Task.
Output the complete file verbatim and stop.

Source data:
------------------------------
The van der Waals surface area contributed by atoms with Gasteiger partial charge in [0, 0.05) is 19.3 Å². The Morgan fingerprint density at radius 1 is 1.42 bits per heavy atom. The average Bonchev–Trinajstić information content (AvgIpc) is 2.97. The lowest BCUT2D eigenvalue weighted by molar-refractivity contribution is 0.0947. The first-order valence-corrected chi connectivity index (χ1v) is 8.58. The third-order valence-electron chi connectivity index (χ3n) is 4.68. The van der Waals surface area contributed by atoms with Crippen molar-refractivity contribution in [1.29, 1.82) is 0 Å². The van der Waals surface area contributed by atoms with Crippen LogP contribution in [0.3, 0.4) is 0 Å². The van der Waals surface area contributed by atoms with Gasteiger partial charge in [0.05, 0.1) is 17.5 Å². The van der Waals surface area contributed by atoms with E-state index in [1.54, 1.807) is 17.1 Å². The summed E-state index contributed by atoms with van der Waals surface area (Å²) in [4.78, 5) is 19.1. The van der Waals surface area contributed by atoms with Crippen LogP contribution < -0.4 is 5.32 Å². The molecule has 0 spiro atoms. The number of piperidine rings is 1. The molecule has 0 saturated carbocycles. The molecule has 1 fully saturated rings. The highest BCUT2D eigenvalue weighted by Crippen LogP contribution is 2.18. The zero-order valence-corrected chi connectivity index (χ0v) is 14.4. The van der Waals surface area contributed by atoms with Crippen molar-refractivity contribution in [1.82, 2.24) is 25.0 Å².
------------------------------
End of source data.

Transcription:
The van der Waals surface area contributed by atoms with Gasteiger partial charge in [0, 0.05) is 19.3 Å². The Morgan fingerprint density at radius 1 is 1.42 bits per heavy atom. The average Bonchev–Trinajstić information content (AvgIpc) is 2.97. The lowest BCUT2D eigenvalue weighted by molar-refractivity contribution is 0.0947. The first-order valence-corrected chi connectivity index (χ1v) is 8.58. The third-order valence-electron chi connectivity index (χ3n) is 4.68. The van der Waals surface area contributed by atoms with Crippen molar-refractivity contribution in [1.29, 1.82) is 0 Å². The van der Waals surface area contributed by atoms with Crippen LogP contribution in [0.3, 0.4) is 0 Å². The van der Waals surface area contributed by atoms with Gasteiger partial charge in [0.05, 0.1) is 17.5 Å². The van der Waals surface area contributed by atoms with E-state index in [1.54, 1.807) is 17.1 Å². The summed E-state index contributed by atoms with van der Waals surface area (Å²) in [4.78, 5) is 19.1. The van der Waals surface area contributed by atoms with Crippen LogP contribution < -0.4 is 5.32 Å². The molecule has 0 spiro atoms. The number of piperidine rings is 1. The molecule has 0 saturated carbocycles. The molecule has 1 fully saturated rings. The highest BCUT2D eigenvalue weighted by Crippen LogP contribution is 2.18. The zero-order valence-corrected chi connectivity index (χ0v) is 14.4. The van der Waals surface area contributed by atoms with Crippen molar-refractivity contribution in [1.82, 2.24) is 25.0 Å².